Working with attention
And here we are at a very important point working with our attention. Yoga says that the more attention we pay to an object and the longer we concentrate on it — the more high-quality and detailed copy is obtained in buddhi. How can this be explained? Focusing our attention on the object, we keep our Consciousness on it, in consequence of it the object entirely reveals to us all information about itself, and we cognize it. Let’s remember, how we solved problems at school: after reading the task once we didn’t understand anything, after reading it for the second or the third time we began to solve it, and the solution came. It did not happen at once; we had to concentrate on the task for a little while, to speculate about it. Then the solution revealed itself.
In most people, attention is jumping all the time from one object to another, thoughts rush through their heads with incredible speed. Such a way of life entails the inability to linger long on one thought. You can test yourself by practicing the following: while doing domestic chores, notice how involved you are in the process, how often you are distracted by other things, what you are thinking about. Are you immersed in your attention to what you do? You will see that you think about absolutely extraneous things most of the time. The physical body is here, but the thoughts are far away. This brings up the question: where are we? Where are our bodies or where are the thoughts? It’s like we are scattered in space. Hence the expression “to be absent-minded”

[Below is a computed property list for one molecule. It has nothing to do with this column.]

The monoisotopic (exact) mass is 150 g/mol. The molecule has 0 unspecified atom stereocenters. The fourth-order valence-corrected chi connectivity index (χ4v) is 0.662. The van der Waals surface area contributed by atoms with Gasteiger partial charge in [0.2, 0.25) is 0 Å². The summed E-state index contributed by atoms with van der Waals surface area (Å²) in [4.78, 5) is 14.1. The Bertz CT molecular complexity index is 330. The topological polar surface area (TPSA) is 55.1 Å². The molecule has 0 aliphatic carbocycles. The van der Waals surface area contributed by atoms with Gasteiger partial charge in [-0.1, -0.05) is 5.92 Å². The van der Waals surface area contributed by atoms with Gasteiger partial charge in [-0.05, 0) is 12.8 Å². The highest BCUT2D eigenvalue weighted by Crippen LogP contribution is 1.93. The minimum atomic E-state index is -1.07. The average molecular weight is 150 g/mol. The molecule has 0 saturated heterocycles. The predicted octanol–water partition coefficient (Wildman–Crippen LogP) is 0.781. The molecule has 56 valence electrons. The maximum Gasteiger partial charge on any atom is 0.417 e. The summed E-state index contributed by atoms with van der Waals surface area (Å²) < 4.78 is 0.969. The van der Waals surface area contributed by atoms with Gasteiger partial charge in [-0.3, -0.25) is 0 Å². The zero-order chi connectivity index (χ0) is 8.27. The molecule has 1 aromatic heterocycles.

When we disperse into multiple cases, trying to do it all at once, we cannot do any of them qualitatively. To do something right, you have to give it enough attention, and concentrate on it. So, here are a few interesting things.
Learn to “see” the objects
For example, when we practice Hatha Yoga, we immerse ourselves in the sensations in the body, we try to feel it, to understand what it needs at a particular moment. We direct our attention into the body, focusing our Consciousness on it, that highlights the part of the body that we want to feel — and we receive information about it: whether it is pleasant to us or not, whether it is worth releasing the tension or, on the contrary, add some effort.